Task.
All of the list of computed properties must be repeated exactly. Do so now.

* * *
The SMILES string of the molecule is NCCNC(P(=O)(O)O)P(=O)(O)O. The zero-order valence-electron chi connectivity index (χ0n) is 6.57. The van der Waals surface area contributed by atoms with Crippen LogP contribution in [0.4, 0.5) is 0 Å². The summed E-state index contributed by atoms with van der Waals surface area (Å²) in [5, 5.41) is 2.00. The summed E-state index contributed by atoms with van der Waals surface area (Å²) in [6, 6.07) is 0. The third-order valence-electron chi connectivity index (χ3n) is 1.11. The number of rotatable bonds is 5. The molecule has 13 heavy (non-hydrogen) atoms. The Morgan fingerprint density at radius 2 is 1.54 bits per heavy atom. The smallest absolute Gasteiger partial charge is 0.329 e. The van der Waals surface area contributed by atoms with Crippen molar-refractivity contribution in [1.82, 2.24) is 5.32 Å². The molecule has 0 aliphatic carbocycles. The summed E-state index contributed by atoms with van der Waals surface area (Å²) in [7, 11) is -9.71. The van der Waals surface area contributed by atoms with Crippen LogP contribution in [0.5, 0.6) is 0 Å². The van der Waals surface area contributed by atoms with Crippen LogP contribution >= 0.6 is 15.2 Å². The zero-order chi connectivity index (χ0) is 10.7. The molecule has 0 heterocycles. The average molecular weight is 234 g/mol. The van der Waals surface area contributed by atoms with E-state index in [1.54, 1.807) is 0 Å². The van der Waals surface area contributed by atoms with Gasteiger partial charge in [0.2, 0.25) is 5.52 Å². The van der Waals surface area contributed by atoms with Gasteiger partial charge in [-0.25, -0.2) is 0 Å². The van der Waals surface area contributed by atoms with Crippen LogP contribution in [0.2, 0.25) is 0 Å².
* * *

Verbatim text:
The SMILES string of the molecule is NCCNC(P(=O)(O)O)P(=O)(O)O. The zero-order valence-electron chi connectivity index (χ0n) is 6.57. The van der Waals surface area contributed by atoms with Crippen LogP contribution in [0.4, 0.5) is 0 Å². The summed E-state index contributed by atoms with van der Waals surface area (Å²) in [5, 5.41) is 2.00. The summed E-state index contributed by atoms with van der Waals surface area (Å²) in [6, 6.07) is 0. The third-order valence-electron chi connectivity index (χ3n) is 1.11. The number of rotatable bonds is 5. The molecule has 13 heavy (non-hydrogen) atoms. The Morgan fingerprint density at radius 2 is 1.54 bits per heavy atom. The smallest absolute Gasteiger partial charge is 0.329 e. The van der Waals surface area contributed by atoms with Crippen molar-refractivity contribution in [1.82, 2.24) is 5.32 Å². The molecule has 0 aliphatic carbocycles. The summed E-state index contributed by atoms with van der Waals surface area (Å²) in [7, 11) is -9.71. The van der Waals surface area contributed by atoms with Crippen LogP contribution in [0.5, 0.6) is 0 Å². The van der Waals surface area contributed by atoms with Crippen LogP contribution >= 0.6 is 15.2 Å². The zero-order chi connectivity index (χ0) is 10.7. The molecule has 0 heterocycles. The average molecular weight is 234 g/mol. The van der Waals surface area contributed by atoms with E-state index in [1.54, 1.807) is 0 Å². The van der Waals surface area contributed by atoms with Gasteiger partial charge in [0.2, 0.25) is 5.52 Å². The van der Waals surface area contributed by atoms with Gasteiger partial charge in [-0.25, -0.2) is 0 Å². The van der Waals surface area contributed by atoms with Crippen LogP contribution in [0.2, 0.25) is 0 Å².